equality

The Roundtable
10:35 am
Tue December 2, 2014

'All Eyes Are Upon Us: Race And Politics From Boston To Brooklyn' By Jason Sokol

  

  The Northeastern United States—home to abolitionism and a refuge for blacks fleeing the Jim Crow South—has had a long and celebrated history of racial equality and political liberalism. After World War II, the region appeared poised to continue this legacy, electing black politicians and rallying behind black athletes and cultural leaders. However, as historian Jason Sokol reveals in All Eyes Are Upon Us, these achievements obscured the harsh reality of a region driven by segregation and deep-seated racism.

The Roundtable
11:35 am
Tue April 15, 2014

"Degrees Of Inequality" By Suzanne Mettler

  America’s higher education system is failing its students. In the space of a generation, we have gone from being the best-educated society in the world to one surpassed by eleven other nations in college graduation rates.

Higher education is evolving into a caste system with separate and unequal tiers that take in students from different socio-economic backgrounds and leave them more unequal than when they first enrolled.

In Degrees of Inequality, acclaimed political scientist Suzanne Mettler explains why the system has gone so horribly wrong and why the American Dream is increasingly out of reach for so many.

The Roundtable
10:35 am
Fri February 14, 2014

Ideas Matter - Created Equal

We are very happy to continue our weekly feature Ideas Matter: Checking in with the Public Humanities. It is our chance to check in with the Humanities Councils throughout our 7-State area to discuss important ideas and why they do indeed matter.

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Commentary & Opinion
12:40 pm
Wed January 22, 2014

Herbert London: The Inequality Hoax

The continued refrain from the Obama administration is that they are engaged in a struggle against inequality. This may sound good for the denizens of class warfare, but in fact, it is a claim without substance.

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The Roundtable - Equality Series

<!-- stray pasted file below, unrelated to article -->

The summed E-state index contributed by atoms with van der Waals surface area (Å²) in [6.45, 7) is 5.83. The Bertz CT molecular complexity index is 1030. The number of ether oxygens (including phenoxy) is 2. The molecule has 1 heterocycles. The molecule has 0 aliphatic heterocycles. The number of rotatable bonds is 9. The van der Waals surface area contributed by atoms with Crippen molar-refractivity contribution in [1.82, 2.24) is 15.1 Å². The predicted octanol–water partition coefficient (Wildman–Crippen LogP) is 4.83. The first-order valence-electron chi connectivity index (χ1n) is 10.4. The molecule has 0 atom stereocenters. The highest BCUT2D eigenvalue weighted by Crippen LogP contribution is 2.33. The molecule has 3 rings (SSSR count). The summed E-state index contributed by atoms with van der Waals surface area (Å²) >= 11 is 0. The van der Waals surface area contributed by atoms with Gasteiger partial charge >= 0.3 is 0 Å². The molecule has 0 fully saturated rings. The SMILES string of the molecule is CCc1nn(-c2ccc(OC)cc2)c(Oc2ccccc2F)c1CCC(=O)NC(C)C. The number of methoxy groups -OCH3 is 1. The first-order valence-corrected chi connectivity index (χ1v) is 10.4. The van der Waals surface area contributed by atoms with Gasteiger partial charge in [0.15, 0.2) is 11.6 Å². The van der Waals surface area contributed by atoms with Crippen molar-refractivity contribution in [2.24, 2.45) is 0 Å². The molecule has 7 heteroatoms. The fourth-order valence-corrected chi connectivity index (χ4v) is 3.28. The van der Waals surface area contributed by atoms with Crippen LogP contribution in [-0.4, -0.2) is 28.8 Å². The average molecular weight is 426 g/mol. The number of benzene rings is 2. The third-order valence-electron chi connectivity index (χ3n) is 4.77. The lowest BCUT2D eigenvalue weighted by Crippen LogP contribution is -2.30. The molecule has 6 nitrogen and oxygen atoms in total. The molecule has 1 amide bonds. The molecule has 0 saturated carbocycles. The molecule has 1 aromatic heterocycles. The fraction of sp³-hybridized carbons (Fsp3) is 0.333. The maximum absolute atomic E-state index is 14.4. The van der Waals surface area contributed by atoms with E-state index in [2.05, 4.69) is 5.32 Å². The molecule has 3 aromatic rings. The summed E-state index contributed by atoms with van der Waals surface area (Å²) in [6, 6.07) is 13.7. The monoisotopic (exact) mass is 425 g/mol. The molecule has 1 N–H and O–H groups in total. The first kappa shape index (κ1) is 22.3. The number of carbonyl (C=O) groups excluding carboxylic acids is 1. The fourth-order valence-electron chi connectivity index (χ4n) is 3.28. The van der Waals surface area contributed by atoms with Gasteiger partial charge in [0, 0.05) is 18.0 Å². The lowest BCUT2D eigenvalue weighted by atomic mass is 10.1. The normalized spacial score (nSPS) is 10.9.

9:04 am
Tue November 20, 2012

Will We Ever Learn?: The Struggle for Equality One Group at a Time - Part 3

It can be said a confluence of challenges has led to a fraying of the social contract, as Americans seem to be losing faith in the ability of our systems of government to deal with even the most tractable problems.

However, history teaches that if the challenges we face today are to be resolved, we must find ways to reach consensus on the underlying causes of the problems and develop responses to them grounded in the best available information and in mutual trust and collaboration. This morning we welcome two distinguished guests who have been doing just that.

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The Roundtable - Equality Series
9:06 am
Mon November 19, 2012

Will We Ever Learn?: The Struggle for Equality One Group at a Time - Part 2

This is part two of our project -“Will We Ever Learn: The Struggle for Equality One Group at a Time.”

Partial support for this project comes from Mass Humanities, State-Based Affiliate of the National Endowment for the Humanities. The Mass Humanities grant is part of their initiative - Crisis, Community, and Civic Culture.

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The Roundtable - Equality Series
9:04 am
Fri November 16, 2012

Will We Ever Learn?: The Struggle for Equality One Group at a Time - Part 1

This is part one of our grant project “Will We Ever Learn?: The Struggle for Equality One Group at a Time.”

Partial support for this project comes from Mass Humanities, State-Based Affiliate of the National Endowment for the Humanities. The Mass Humanities grant is part of their initiative - Crisis, Community, and Civic Culture.

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The Roundtable
9:35 am
Fri September 21, 2012

The Good Girls Revolt: How the Women of Newsweek Sued their Bosses and Changed the Workplace

In the 1960s, Lynn Povich worked at Newsweek — where she became part of a revolution. At that time, women were hired to deliver mail, clip newspapers, and, if they were lucky, became researchers or fact checkers. All of the writers and reporters were men.